Of course, that’s just my interpretation, and here’s where I should be putting the obvious joke about how it’s just like in Rashomon, where everyone remembers things differently. But there’s a problem. Unlike most people who reference the Rashomon effect, I’ve seen Rashomon. And Rashomon isn’t about the subjectivity and fallibility of memory. It’s about lying.

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To Love Pure and Chaste From Afar: Queer Coding in The Mary Tyler Moore Show

To Love Pure and Chaste From Afar: Queer Coding in The Mary Tyler Moore Show

“Queer coding” is one of the more interesting ideas in media analysis to be almost exclusively applied to the same thinkpiece about Disney villains over and over. It’s not a well-defined term but I’d describe it something like this: characters and relationships in art are queer-coded when they have traits that read as queer to at least some of the audience, but are not explicitly so. It’s slippery and subjective and can easily get muddled up with other ideas. It’s sometimes used interchangeably with ideas like queer subtext (when queer themes run under the surface of a piece of art otherwise not overtly queer) or queerbaiting (when writers tease that characters are queer and may form relationships to pander to LGBT fans, but never follow through). Queer subtext has a long history in literary studies, e.g. The Great Gatsby as a story of Nick Carraway’s unrequited love for Jay Gatsby, while queerbaiting is a very recent term, originating in fandom and mostly used in reference to serial formats, e.g. TV shows like Supernatural (with baited characters Dean and Castiel) or film series like Pitch Perfect (with baited characters Beca and Chloe).

Queer coding is different: it doesn’t need to hold up to scrutiny like an argument for subtext does, and it doesn’t have to be deliberate on the part of the artist like an accusation of queerbaiting does. It gets at something narrower and subtly distinct – queer coding often describes stereotypical traits (e.g. limp wrists) but it can also refer to ineffable qualities that aren’t burdened with connotations of queerness in larger society. Taking it back to Disney villains for a second, sometimes I totally see where people are coming from when they read them as queer. Jafar from Aladdin is unmarried, wears winged eyeliner and has a lisp, I get it. But then someone says Hades is like a sassy gay guy and it just doesn’t connect at all. We’re into something altogether more subtle and subjective, because there are lots of “sassy” or “snarky” character archetypes – black women and Jews spring to mind – and characters can even be those things without fitting into or referencing archetypes. That can just be their personality. Yet, even without anything in the story that implies it’s the case, there’s something that makes Hades read queer to some people and not to others. (He reads Jewish to me, for the record.) And while a lot of queer coding can be explained as a kind of glint of recognition in the eye of an LGBT audience, that’s not exclusively the case. Characters and relationships can come off as queer to straight people too.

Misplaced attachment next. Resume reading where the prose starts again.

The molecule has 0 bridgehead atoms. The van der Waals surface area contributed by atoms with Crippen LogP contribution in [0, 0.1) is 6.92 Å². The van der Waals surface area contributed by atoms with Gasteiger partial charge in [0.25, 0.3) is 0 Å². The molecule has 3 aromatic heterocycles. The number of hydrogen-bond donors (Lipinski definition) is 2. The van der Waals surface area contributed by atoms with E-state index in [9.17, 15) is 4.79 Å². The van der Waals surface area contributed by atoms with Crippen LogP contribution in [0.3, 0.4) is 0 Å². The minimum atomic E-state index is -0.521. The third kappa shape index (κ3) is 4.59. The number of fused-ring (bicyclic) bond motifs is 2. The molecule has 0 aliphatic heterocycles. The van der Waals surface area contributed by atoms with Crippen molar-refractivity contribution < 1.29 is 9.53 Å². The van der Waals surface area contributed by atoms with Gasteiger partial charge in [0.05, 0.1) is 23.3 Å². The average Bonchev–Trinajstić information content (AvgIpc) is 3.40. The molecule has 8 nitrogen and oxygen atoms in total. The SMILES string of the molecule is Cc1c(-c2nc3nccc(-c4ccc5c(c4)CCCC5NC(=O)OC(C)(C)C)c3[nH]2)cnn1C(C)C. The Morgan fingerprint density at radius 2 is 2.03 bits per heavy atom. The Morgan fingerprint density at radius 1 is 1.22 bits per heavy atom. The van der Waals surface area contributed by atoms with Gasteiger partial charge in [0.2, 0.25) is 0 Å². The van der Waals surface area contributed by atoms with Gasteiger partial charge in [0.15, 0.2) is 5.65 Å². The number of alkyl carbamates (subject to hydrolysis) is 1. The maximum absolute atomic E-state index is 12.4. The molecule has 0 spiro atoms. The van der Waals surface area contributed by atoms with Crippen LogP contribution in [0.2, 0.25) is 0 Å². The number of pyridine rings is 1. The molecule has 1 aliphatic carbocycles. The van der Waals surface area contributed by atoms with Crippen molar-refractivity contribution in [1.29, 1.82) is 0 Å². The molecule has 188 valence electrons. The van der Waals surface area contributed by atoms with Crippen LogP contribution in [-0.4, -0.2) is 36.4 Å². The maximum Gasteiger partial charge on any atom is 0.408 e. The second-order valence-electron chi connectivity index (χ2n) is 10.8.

I’ve been thinking about queer coding a lot ever since I watched The Mary Tyler Moore Show.